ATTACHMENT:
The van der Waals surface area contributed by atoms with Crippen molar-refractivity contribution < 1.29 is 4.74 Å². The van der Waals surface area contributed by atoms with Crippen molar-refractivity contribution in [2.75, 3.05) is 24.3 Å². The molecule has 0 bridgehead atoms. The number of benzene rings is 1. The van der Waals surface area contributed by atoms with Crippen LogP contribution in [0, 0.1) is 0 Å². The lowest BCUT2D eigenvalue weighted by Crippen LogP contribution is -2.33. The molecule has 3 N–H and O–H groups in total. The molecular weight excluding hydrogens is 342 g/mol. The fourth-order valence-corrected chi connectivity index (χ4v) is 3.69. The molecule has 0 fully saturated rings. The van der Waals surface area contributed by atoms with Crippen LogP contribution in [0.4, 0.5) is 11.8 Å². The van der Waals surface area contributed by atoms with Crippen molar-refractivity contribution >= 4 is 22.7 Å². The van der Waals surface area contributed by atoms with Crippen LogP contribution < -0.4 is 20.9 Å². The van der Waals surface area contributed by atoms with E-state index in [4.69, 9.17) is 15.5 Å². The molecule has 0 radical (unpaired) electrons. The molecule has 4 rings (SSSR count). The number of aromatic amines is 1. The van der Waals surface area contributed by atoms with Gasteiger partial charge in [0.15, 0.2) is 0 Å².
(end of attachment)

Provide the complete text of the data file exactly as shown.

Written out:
The van der Waals surface area contributed by atoms with Crippen molar-refractivity contribution < 1.29 is 4.74 Å². The van der Waals surface area contributed by atoms with Crippen molar-refractivity contribution in [2.75, 3.05) is 24.3 Å². The molecule has 0 bridgehead atoms. The number of benzene rings is 1. The van der Waals surface area contributed by atoms with Crippen LogP contribution in [0, 0.1) is 0 Å². The lowest BCUT2D eigenvalue weighted by Crippen LogP contribution is -2.33. The molecule has 3 N–H and O–H groups in total. The molecular weight excluding hydrogens is 342 g/mol. The fourth-order valence-corrected chi connectivity index (χ4v) is 3.69. The molecule has 0 fully saturated rings. The van der Waals surface area contributed by atoms with Crippen LogP contribution in [0.4, 0.5) is 11.8 Å². The van der Waals surface area contributed by atoms with Crippen molar-refractivity contribution >= 4 is 22.7 Å². The van der Waals surface area contributed by atoms with Crippen LogP contribution < -0.4 is 20.9 Å². The van der Waals surface area contributed by atoms with E-state index in [4.69, 9.17) is 15.5 Å². The molecule has 0 radical (unpaired) electrons. The molecule has 4 rings (SSSR count). The number of aromatic amines is 1. The van der Waals surface area contributed by atoms with Gasteiger partial charge in [0.15, 0.2) is 0 Å².